A shaman is an intermediary between humankind and the spirit
world, occupying a role similar to that of a priest: a religious
specialist, possessing the ability to communicate with spirits,
to appeal to them to dispel evil, to explain turns of fate,
and to transmit the instructions of spirits. He or she usually
has healing and magical powers, and can influence the spirits
to bring about good and evil.
The practice of shamanism
There are several elements of shamanism in Taoism. Killing
and expelling demons with the aid of charms and incantations,
invoking spirits, holding ritual offerings, and presenting
written memorials to spirits with the aid of a medium are
all shamanistic practices.
Shamanism is not unique to Asia. Most of
the long-established religions have elements of its beliefs
and practices – the rite of exorcism in Christianity, for
example, in which a priest attempts to communicate with,
and expel, an evil spirit from another person, an animal
or an inanimate object such as a house.
Shamanism in Vietnam
Although shamanism exists in mainstream religion in Vietnam,
it is mostly found in the traditions of the country’s ethnic
minority groups, many of whom retain a shaman in each village.
To invoke the spirits, a shaman uses songs and dances, spells
and talismans leading to the induction of a trance-like
state during which he or she is in direct contact with spirits.
In theory, such activities are labelled
as superstition and are illegal. However, the law is largely
ignored, and even the authorities recognise the tourism
potential of such rituals. As an example, one ethnic group
in the Central Highlands has a traditional annual festival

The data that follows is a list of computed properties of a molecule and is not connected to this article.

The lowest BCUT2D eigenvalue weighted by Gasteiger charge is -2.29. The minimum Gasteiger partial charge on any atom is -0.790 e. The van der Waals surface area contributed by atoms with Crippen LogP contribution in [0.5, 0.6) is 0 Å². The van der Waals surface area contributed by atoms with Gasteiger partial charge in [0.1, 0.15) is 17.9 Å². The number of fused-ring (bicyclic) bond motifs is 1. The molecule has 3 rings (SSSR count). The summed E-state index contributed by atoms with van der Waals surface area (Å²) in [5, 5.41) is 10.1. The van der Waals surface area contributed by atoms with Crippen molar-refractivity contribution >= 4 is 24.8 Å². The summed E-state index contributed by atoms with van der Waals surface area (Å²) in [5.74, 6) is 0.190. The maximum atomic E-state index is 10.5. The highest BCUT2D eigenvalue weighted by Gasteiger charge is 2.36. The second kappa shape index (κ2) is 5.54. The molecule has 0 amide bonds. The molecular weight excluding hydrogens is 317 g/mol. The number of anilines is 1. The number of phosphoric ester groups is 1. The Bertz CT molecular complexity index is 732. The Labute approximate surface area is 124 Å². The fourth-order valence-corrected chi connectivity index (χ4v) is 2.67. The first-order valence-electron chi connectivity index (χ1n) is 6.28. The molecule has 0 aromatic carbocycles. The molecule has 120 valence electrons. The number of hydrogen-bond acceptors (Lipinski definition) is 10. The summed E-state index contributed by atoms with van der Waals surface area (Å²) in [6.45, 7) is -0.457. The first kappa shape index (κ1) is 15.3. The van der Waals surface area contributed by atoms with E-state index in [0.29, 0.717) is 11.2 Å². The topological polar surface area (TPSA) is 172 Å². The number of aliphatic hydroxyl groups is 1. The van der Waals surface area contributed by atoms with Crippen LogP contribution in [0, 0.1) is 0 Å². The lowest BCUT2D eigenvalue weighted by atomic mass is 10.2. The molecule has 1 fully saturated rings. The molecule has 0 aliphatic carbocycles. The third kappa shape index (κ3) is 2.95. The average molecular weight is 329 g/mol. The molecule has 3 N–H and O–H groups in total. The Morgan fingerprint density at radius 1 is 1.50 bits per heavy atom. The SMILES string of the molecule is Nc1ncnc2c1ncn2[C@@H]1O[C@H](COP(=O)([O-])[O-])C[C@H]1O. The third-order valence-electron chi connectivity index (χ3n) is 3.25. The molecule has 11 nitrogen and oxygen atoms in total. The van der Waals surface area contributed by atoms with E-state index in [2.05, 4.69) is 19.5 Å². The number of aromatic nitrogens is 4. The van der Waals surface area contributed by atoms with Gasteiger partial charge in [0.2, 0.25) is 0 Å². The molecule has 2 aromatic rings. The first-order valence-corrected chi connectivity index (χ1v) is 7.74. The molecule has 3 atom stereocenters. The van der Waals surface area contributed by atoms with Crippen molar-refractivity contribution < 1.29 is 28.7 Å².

in which the highlight is the ritual slaughter of a buffalo
as a sacrifice to the spirits. This gory spectacle is now
being promoted by the tourism department of the area and
has become very popular.
Another type of shaman specialises in divination, a common
practice throughout the country. Vietnamese people believe
that there are good days and bad days, and one’s future
welfare depends upon choosing the most propitious date and
time before undertaking any significant venture or activity.
Divination by astrology is the main tool
to be used to determine what day a person should move house,
apply for a job or get married: in each case, the verdict
of the fortune teller is taken very seriously. The recommendation
is almost invariably followed to the letter. The cost of
this service is seldom cheap, sometimes running into hundreds
of dollars – a large sum in a poor country.
Sometimes the outcome is highly inconvenient
– having to move house in the middle of the night, for example.
In other cases, the advice can lead to major life changes
– an ‘unsuitable match’ verdict upon a couple (or one of
the sets of parents) seeking guidance upon a possible marriage
almost inevitably leads to a break-up.
A man will sometimes consult the shaman
to ask how he should deal with what he considers his wife’s
unsuitable behaviour (deep-rooted Confucian subservience
inhibits women from doing the same). Sometimes, this leads
to divorce. Young people sometimes spend several months’
salary seeking a way forward after rejection by a girl or